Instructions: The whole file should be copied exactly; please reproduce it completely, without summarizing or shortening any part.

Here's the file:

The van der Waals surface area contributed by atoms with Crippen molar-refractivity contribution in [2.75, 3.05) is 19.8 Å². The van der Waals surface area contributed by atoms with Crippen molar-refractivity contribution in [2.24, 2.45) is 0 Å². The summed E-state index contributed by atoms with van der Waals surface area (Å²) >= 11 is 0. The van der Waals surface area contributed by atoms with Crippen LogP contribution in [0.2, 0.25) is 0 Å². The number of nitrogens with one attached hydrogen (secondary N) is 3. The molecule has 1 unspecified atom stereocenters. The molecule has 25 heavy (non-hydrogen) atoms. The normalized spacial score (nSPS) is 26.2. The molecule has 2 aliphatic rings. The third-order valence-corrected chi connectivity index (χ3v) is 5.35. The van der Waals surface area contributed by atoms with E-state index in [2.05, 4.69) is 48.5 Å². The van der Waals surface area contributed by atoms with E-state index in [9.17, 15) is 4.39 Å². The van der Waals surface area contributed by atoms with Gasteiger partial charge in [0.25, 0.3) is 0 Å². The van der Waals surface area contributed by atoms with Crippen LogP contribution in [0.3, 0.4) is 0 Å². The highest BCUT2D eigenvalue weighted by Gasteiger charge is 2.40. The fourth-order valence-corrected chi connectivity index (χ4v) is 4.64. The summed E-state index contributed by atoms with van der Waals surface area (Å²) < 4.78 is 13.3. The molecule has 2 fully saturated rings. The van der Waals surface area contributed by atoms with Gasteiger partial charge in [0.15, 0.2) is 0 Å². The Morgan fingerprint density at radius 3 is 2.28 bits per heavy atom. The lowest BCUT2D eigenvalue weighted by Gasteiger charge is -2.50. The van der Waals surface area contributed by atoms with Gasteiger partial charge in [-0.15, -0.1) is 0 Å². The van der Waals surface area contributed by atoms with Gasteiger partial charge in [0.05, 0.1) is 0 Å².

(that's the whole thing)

The van der Waals surface area contributed by atoms with Crippen molar-refractivity contribution in [2.75, 3.05) is 19.8 Å². The van der Waals surface area contributed by atoms with Crippen molar-refractivity contribution in [2.24, 2.45) is 0 Å². The summed E-state index contributed by atoms with van der Waals surface area (Å²) >= 11 is 0. The van der Waals surface area contributed by atoms with Crippen LogP contribution in [0.2, 0.25) is 0 Å². The number of nitrogens with one attached hydrogen (secondary N) is 3. The molecule has 1 unspecified atom stereocenters. The molecule has 25 heavy (non-hydrogen) atoms. The normalized spacial score (nSPS) is 26.2. The molecule has 2 aliphatic rings. The third-order valence-corrected chi connectivity index (χ3v) is 5.35. The van der Waals surface area contributed by atoms with E-state index in [2.05, 4.69) is 48.5 Å². The van der Waals surface area contributed by atoms with E-state index in [9.17, 15) is 4.39 Å². The van der Waals surface area contributed by atoms with Gasteiger partial charge in [0.25, 0.3) is 0 Å². The van der Waals surface area contributed by atoms with Crippen LogP contribution in [0.3, 0.4) is 0 Å². The highest BCUT2D eigenvalue weighted by Gasteiger charge is 2.40. The fourth-order valence-corrected chi connectivity index (χ4v) is 4.64. The summed E-state index contributed by atoms with van der Waals surface area (Å²) < 4.78 is 13.3. The molecule has 2 fully saturated rings. The van der Waals surface area contributed by atoms with Gasteiger partial charge in [0.15, 0.2) is 0 Å². The Morgan fingerprint density at radius 3 is 2.28 bits per heavy atom. The lowest BCUT2D eigenvalue weighted by Gasteiger charge is -2.50. The van der Waals surface area contributed by atoms with Gasteiger partial charge in [-0.15, -0.1) is 0 Å². The van der Waals surface area contributed by atoms with Gasteiger partial charge in [0.05, 0.1) is 0 Å².